It’s common knowledge that a sedentary lifestyle usually encourages poor health. Even if one is not stuffing his or her face with junk food and watching TV for hours, a desk job is just as sedentary. A lack of exercise is detrimental to pulmonary and muscular health for several reasons; one important reason is to work your lymph system – it is the sewage system for cellular metabolic toxins.
Lymph nodes provide antigens for purifying fluids containing anything from allergens to cancer cells. That fluid is called lymph. There is more lymph in your body than blood, but there is no pump for lymph.
If lymph fluids don’t move out of small lymph nodes through their ducts into the kidneys and liver, it backs up like a clogged sewer line. Lymph nodes can become infected and you wind up with the misnomer of “swollen glands.” Actually, lymph nodes are not glands, but the accumulation of contaminated lymph fluids leads to all sorts of health complications. Some can be quite serious.
Moving lymph fluids is especially important for women who wear bras and/or use underarm deodorants containing toxins such as aluminum. Those toxins leech into abundant lymph node areas nearby and just beneath the skin.
Anyone who eats and drinks processed food and sodas or alcohol while leading a sedentary lifestyle is stuck with a compromised immune system from lymph that needs to be drained.
Tips for Moving Your Lymph Fluid
Rebounding or bouncing works very well for moving lymph. A mini-trampoline bouncer can be purchased for around 50 US dollars, more or less. It is like a mini-trampoline, around four feet in diameter. It’s close to the ground, so all you do is step up and bounce up and down for 10 to 15 minutes, indoors or outdoors.
You don’t even have to leap high enough to clear the spring-bound mat, and you can hold onto something nearby to stabilize yourself if there are balancing issues.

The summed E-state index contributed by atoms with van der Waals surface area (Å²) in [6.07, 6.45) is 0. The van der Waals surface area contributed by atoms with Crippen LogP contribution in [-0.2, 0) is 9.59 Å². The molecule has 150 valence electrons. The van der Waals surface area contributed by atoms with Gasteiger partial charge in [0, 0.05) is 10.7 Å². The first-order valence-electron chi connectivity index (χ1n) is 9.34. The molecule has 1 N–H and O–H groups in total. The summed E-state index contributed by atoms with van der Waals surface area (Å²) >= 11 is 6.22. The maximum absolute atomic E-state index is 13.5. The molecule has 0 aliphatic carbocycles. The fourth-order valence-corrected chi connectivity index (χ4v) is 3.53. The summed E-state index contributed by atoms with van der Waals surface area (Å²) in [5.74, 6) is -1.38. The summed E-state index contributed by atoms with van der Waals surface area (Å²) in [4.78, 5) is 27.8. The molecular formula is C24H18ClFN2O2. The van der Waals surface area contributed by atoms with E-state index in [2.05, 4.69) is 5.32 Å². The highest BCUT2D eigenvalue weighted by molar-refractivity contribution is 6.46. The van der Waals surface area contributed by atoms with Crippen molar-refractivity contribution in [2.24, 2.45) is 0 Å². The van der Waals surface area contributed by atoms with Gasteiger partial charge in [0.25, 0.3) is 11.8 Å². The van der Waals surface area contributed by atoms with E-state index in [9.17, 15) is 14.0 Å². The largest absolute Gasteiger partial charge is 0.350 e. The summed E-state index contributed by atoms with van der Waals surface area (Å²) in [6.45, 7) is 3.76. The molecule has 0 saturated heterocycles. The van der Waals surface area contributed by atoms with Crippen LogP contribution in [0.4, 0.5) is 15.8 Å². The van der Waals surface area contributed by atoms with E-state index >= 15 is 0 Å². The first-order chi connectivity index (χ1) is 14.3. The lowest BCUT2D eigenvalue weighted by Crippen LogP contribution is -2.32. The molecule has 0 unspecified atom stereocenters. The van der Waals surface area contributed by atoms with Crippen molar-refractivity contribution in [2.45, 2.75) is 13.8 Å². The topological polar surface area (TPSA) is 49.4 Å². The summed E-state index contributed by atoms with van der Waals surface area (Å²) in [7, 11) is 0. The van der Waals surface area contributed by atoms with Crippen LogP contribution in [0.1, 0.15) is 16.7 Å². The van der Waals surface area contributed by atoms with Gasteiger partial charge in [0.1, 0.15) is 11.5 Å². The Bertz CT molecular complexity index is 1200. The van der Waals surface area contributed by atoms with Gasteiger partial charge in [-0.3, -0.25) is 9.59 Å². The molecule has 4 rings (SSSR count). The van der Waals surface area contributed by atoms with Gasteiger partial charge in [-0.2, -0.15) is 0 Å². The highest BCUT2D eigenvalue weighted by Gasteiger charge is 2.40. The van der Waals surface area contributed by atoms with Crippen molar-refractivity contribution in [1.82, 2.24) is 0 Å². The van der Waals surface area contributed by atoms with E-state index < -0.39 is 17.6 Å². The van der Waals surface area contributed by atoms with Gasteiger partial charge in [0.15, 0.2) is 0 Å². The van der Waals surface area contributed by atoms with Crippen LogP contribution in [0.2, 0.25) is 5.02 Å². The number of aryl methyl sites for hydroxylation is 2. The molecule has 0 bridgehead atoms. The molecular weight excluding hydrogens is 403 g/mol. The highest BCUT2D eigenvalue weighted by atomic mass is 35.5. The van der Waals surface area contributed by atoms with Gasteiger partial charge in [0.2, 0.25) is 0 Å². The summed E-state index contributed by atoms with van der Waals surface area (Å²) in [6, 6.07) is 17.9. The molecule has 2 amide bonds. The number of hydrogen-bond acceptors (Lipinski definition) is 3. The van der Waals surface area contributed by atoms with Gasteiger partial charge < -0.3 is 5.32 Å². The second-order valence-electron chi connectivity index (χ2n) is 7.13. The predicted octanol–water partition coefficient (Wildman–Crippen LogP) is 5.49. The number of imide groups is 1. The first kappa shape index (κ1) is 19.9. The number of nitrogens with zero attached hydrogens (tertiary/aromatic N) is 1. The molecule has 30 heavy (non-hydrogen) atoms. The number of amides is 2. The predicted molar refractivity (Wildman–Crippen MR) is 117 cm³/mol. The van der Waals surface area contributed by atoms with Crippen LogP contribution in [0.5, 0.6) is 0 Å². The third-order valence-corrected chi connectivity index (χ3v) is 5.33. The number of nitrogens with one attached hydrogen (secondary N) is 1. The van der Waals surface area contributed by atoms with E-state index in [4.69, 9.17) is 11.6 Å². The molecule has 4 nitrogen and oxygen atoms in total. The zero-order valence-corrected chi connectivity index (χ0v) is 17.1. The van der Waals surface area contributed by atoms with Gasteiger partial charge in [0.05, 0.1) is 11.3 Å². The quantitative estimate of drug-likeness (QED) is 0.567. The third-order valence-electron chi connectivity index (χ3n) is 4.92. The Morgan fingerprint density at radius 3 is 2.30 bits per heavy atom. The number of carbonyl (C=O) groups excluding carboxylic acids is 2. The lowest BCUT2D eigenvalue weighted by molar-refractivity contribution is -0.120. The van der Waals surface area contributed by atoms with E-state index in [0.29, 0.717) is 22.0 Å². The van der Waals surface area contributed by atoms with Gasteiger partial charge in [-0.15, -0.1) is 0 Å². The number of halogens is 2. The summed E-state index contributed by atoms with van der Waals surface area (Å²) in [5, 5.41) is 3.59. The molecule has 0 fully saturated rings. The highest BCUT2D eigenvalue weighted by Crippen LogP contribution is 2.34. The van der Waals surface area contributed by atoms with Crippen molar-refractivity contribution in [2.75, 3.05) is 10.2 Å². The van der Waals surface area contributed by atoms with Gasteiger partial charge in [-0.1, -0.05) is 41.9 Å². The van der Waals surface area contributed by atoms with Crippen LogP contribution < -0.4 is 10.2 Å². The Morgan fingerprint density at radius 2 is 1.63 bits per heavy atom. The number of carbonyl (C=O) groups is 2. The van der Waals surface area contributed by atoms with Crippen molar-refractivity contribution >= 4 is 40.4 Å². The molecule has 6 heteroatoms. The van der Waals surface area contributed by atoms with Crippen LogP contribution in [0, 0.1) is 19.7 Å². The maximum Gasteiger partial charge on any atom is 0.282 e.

Each time you bounce you increase the gravitational pull on your lymph. You’re getting low level “Gs”or increased gravitational pulls similar to what you feel from sudden changes of vehicular speed or crazy motion carnival rides. With intense walking or even gentle rebounding, the “G’s” are in vertical alignment with your body and its lymph system.
If you enjoy the more difficult task of jumping rope exercises or more strenuous activity such as “jumping jacks”, then don’t hesitate to go that route. Any athletic activity that requires jumping and/or running is great for moving lymph.
Rebounding is for those of us who are desk bound to computers and don’t have the time or wherewithal for those more athletic endeavors. Just park the mini-trampoline bouncer nearby and take a rebounding break now and then.
Surprisingly, in this era of hyper-exercising, many health experts are realizing the merits of walking to move lymph around. Not leisurely strolling, but brisk walking.
Walking should be done outdoors in as natural a setting as possible with trees, grass, and open fresh air – the Japanese call this forest bathing.
The walk should take 20 minutes or more, around 4 times each week. Start out as briskly as you can, then move into power walking if possible. Since there are so many lymph nodes in the upper body, armpits, neck and shoulders, arm movement should be more extreme than usual.
Walking is a weight bearing activity. Gravity helps move lymph each time one steps briskly with a slight bound to the ground. The sudden stops of each step with your full weight create additional gravitational pulls, which helps pull the lymph downward.
Yes, massage helps too, but daily massages are not as accessible or inexpensive as rebounding and walking.
Lastly, don’t forget to hydrate with purified water often to help the liver and kidneys eliminate those toxic lymph fluids from your body.